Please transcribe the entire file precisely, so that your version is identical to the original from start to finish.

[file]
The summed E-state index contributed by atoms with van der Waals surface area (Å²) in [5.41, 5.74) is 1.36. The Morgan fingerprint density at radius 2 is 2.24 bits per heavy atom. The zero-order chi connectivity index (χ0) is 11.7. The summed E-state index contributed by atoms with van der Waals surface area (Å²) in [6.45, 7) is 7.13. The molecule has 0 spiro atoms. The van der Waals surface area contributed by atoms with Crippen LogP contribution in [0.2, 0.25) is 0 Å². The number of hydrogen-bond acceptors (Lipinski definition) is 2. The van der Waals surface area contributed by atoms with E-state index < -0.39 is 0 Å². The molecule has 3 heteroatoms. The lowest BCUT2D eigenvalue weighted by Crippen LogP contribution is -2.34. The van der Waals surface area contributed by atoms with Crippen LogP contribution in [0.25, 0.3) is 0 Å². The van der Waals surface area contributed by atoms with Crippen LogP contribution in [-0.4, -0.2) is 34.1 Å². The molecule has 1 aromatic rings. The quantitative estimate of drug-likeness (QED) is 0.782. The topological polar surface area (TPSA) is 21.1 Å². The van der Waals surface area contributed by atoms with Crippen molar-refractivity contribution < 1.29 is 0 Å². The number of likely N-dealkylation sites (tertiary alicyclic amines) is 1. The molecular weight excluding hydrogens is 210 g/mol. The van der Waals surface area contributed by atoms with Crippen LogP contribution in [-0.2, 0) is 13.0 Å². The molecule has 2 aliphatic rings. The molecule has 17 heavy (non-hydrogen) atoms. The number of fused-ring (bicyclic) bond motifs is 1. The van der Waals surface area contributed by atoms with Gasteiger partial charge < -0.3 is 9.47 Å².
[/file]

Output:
The summed E-state index contributed by atoms with van der Waals surface area (Å²) in [5.41, 5.74) is 1.36. The Morgan fingerprint density at radius 2 is 2.24 bits per heavy atom. The zero-order chi connectivity index (χ0) is 11.7. The summed E-state index contributed by atoms with van der Waals surface area (Å²) in [6.45, 7) is 7.13. The molecule has 0 spiro atoms. The van der Waals surface area contributed by atoms with Crippen LogP contribution in [0.2, 0.25) is 0 Å². The number of hydrogen-bond acceptors (Lipinski definition) is 2. The van der Waals surface area contributed by atoms with E-state index < -0.39 is 0 Å². The molecule has 3 heteroatoms. The lowest BCUT2D eigenvalue weighted by Crippen LogP contribution is -2.34. The van der Waals surface area contributed by atoms with Crippen LogP contribution in [0.25, 0.3) is 0 Å². The van der Waals surface area contributed by atoms with Crippen LogP contribution in [-0.4, -0.2) is 34.1 Å². The molecule has 1 aromatic rings. The quantitative estimate of drug-likeness (QED) is 0.782. The topological polar surface area (TPSA) is 21.1 Å². The van der Waals surface area contributed by atoms with Crippen molar-refractivity contribution < 1.29 is 0 Å². The number of likely N-dealkylation sites (tertiary alicyclic amines) is 1. The molecular weight excluding hydrogens is 210 g/mol. The van der Waals surface area contributed by atoms with Crippen LogP contribution in [-0.2, 0) is 13.0 Å². The molecule has 2 aliphatic rings. The molecule has 17 heavy (non-hydrogen) atoms. The number of fused-ring (bicyclic) bond motifs is 1. The van der Waals surface area contributed by atoms with Gasteiger partial charge < -0.3 is 9.47 Å².